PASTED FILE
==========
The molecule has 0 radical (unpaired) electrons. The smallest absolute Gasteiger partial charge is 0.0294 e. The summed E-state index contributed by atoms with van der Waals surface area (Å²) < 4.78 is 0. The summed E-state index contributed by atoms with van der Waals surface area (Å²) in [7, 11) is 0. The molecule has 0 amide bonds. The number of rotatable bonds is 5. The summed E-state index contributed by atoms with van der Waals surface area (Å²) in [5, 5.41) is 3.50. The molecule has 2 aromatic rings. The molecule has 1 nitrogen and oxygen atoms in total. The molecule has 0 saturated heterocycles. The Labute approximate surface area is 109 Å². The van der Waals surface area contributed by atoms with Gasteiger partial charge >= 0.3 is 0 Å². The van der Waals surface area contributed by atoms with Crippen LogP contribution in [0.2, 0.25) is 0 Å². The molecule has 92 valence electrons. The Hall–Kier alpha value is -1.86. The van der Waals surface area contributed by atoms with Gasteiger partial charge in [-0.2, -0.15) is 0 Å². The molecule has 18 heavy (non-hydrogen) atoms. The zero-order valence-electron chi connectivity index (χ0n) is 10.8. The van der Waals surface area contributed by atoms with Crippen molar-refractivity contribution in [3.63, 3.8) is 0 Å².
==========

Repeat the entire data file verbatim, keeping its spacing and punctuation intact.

The molecule has 0 radical (unpaired) electrons. The smallest absolute Gasteiger partial charge is 0.0294 e. The summed E-state index contributed by atoms with van der Waals surface area (Å²) < 4.78 is 0. The summed E-state index contributed by atoms with van der Waals surface area (Å²) in [7, 11) is 0. The molecule has 0 amide bonds. The number of rotatable bonds is 5. The summed E-state index contributed by atoms with van der Waals surface area (Å²) in [5, 5.41) is 3.50. The molecule has 2 aromatic rings. The molecule has 1 nitrogen and oxygen atoms in total. The molecule has 0 saturated heterocycles. The Labute approximate surface area is 109 Å². The van der Waals surface area contributed by atoms with Gasteiger partial charge >= 0.3 is 0 Å². The van der Waals surface area contributed by atoms with Crippen LogP contribution in [0.2, 0.25) is 0 Å². The molecule has 92 valence electrons. The Hall–Kier alpha value is -1.86. The van der Waals surface area contributed by atoms with Gasteiger partial charge in [-0.2, -0.15) is 0 Å². The molecule has 18 heavy (non-hydrogen) atoms. The zero-order valence-electron chi connectivity index (χ0n) is 10.8. The van der Waals surface area contributed by atoms with Crippen molar-refractivity contribution in [3.63, 3.8) is 0 Å².